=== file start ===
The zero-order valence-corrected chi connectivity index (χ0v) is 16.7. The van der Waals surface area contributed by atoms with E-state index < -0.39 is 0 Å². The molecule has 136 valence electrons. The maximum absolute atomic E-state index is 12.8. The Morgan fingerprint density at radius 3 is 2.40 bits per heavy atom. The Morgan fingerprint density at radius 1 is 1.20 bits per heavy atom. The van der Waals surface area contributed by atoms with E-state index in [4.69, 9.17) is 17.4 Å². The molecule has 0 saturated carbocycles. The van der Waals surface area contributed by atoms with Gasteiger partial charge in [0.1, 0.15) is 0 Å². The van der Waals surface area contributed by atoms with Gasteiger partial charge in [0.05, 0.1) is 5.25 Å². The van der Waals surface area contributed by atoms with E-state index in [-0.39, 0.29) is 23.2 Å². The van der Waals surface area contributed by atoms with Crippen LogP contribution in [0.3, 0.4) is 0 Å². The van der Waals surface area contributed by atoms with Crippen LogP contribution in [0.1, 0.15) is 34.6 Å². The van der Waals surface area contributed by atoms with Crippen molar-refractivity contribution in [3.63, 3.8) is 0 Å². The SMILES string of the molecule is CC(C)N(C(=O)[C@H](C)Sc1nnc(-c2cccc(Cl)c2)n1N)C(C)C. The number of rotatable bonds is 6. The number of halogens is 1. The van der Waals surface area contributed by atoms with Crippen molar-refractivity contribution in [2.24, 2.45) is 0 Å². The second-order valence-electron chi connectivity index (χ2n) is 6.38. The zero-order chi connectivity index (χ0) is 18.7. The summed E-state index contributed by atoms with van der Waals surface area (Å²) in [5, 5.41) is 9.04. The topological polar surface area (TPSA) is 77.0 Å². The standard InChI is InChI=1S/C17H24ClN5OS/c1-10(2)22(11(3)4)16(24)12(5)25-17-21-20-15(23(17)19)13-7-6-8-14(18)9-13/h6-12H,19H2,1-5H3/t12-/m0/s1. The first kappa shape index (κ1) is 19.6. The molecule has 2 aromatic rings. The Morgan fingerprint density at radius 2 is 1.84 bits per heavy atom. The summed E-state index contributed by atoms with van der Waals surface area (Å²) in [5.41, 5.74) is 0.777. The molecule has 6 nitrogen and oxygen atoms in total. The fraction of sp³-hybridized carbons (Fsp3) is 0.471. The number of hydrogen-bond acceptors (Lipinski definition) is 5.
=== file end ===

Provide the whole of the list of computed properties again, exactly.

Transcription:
The zero-order valence-corrected chi connectivity index (χ0v) is 16.7. The van der Waals surface area contributed by atoms with E-state index < -0.39 is 0 Å². The molecule has 136 valence electrons. The maximum absolute atomic E-state index is 12.8. The Morgan fingerprint density at radius 3 is 2.40 bits per heavy atom. The Morgan fingerprint density at radius 1 is 1.20 bits per heavy atom. The van der Waals surface area contributed by atoms with E-state index in [4.69, 9.17) is 17.4 Å². The molecule has 0 saturated carbocycles. The van der Waals surface area contributed by atoms with Gasteiger partial charge in [0.1, 0.15) is 0 Å². The van der Waals surface area contributed by atoms with Gasteiger partial charge in [0.05, 0.1) is 5.25 Å². The van der Waals surface area contributed by atoms with E-state index in [-0.39, 0.29) is 23.2 Å². The van der Waals surface area contributed by atoms with Crippen LogP contribution in [0.3, 0.4) is 0 Å². The van der Waals surface area contributed by atoms with Crippen LogP contribution in [0.1, 0.15) is 34.6 Å². The van der Waals surface area contributed by atoms with Crippen molar-refractivity contribution in [3.63, 3.8) is 0 Å². The SMILES string of the molecule is CC(C)N(C(=O)[C@H](C)Sc1nnc(-c2cccc(Cl)c2)n1N)C(C)C. The number of rotatable bonds is 6. The number of halogens is 1. The van der Waals surface area contributed by atoms with Crippen molar-refractivity contribution in [2.24, 2.45) is 0 Å². The second-order valence-electron chi connectivity index (χ2n) is 6.38. The zero-order chi connectivity index (χ0) is 18.7. The summed E-state index contributed by atoms with van der Waals surface area (Å²) in [5, 5.41) is 9.04. The topological polar surface area (TPSA) is 77.0 Å². The standard InChI is InChI=1S/C17H24ClN5OS/c1-10(2)22(11(3)4)16(24)12(5)25-17-21-20-15(23(17)19)13-7-6-8-14(18)9-13/h6-12H,19H2,1-5H3/t12-/m0/s1. The first kappa shape index (κ1) is 19.6. The molecule has 2 aromatic rings. The Morgan fingerprint density at radius 2 is 1.84 bits per heavy atom. The summed E-state index contributed by atoms with van der Waals surface area (Å²) in [5.41, 5.74) is 0.777. The molecule has 6 nitrogen and oxygen atoms in total. The fraction of sp³-hybridized carbons (Fsp3) is 0.471. The number of hydrogen-bond acceptors (Lipinski definition) is 5.